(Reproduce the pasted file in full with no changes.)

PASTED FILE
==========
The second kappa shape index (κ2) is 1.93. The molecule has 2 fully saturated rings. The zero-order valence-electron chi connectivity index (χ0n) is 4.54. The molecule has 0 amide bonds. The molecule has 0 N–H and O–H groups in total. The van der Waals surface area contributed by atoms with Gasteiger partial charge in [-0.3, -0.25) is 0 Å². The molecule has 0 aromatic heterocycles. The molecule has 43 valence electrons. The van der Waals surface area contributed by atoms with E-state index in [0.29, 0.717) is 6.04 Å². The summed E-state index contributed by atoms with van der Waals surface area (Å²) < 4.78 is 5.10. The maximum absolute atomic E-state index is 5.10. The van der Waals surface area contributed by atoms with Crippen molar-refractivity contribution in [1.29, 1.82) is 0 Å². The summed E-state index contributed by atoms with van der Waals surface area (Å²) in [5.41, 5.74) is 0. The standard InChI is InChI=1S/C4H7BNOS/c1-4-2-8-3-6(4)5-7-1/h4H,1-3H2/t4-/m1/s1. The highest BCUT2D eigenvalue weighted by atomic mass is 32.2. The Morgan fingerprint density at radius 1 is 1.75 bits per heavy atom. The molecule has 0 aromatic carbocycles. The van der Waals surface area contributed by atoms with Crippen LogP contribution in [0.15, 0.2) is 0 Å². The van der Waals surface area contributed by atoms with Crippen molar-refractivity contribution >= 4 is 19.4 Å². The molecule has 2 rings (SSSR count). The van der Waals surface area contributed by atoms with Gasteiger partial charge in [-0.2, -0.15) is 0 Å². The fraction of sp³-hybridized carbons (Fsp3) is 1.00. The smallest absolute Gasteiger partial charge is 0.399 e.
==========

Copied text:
The second kappa shape index (κ2) is 1.93. The molecule has 2 fully saturated rings. The zero-order valence-electron chi connectivity index (χ0n) is 4.54. The molecule has 0 amide bonds. The molecule has 0 N–H and O–H groups in total. The van der Waals surface area contributed by atoms with Gasteiger partial charge in [-0.3, -0.25) is 0 Å². The molecule has 0 aromatic heterocycles. The molecule has 43 valence electrons. The van der Waals surface area contributed by atoms with E-state index in [0.29, 0.717) is 6.04 Å². The summed E-state index contributed by atoms with van der Waals surface area (Å²) < 4.78 is 5.10. The maximum absolute atomic E-state index is 5.10. The van der Waals surface area contributed by atoms with Crippen molar-refractivity contribution in [1.29, 1.82) is 0 Å². The summed E-state index contributed by atoms with van der Waals surface area (Å²) in [5.41, 5.74) is 0. The standard InChI is InChI=1S/C4H7BNOS/c1-4-2-8-3-6(4)5-7-1/h4H,1-3H2/t4-/m1/s1. The highest BCUT2D eigenvalue weighted by atomic mass is 32.2. The Morgan fingerprint density at radius 1 is 1.75 bits per heavy atom. The molecule has 0 aromatic carbocycles. The van der Waals surface area contributed by atoms with Crippen LogP contribution in [0.15, 0.2) is 0 Å². The van der Waals surface area contributed by atoms with Crippen molar-refractivity contribution >= 4 is 19.4 Å². The molecule has 2 rings (SSSR count). The van der Waals surface area contributed by atoms with Gasteiger partial charge in [-0.2, -0.15) is 0 Å². The fraction of sp³-hybridized carbons (Fsp3) is 1.00. The smallest absolute Gasteiger partial charge is 0.399 e.